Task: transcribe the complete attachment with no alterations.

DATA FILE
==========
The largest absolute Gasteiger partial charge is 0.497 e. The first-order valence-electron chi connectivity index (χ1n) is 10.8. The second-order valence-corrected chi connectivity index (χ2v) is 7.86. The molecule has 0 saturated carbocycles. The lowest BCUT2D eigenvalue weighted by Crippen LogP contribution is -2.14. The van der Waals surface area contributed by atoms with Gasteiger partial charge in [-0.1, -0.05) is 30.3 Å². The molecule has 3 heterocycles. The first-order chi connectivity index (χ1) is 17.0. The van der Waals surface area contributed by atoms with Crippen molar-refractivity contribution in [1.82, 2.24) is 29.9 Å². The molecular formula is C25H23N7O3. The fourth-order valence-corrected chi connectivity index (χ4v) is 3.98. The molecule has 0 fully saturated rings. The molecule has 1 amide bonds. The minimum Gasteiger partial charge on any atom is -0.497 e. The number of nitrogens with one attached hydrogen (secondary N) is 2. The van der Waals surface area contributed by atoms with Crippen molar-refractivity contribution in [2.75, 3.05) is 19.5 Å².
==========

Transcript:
The largest absolute Gasteiger partial charge is 0.497 e. The first-order valence-electron chi connectivity index (χ1n) is 10.8. The second-order valence-corrected chi connectivity index (χ2v) is 7.86. The molecule has 0 saturated carbocycles. The lowest BCUT2D eigenvalue weighted by Crippen LogP contribution is -2.14. The van der Waals surface area contributed by atoms with Gasteiger partial charge in [-0.1, -0.05) is 30.3 Å². The molecule has 3 heterocycles. The first-order chi connectivity index (χ1) is 17.0. The van der Waals surface area contributed by atoms with Crippen molar-refractivity contribution in [1.82, 2.24) is 29.9 Å². The molecular formula is C25H23N7O3. The fourth-order valence-corrected chi connectivity index (χ4v) is 3.98. The molecule has 0 fully saturated rings. The molecule has 1 amide bonds. The minimum Gasteiger partial charge on any atom is -0.497 e. The number of nitrogens with one attached hydrogen (secondary N) is 2. The van der Waals surface area contributed by atoms with Crippen molar-refractivity contribution in [2.75, 3.05) is 19.5 Å².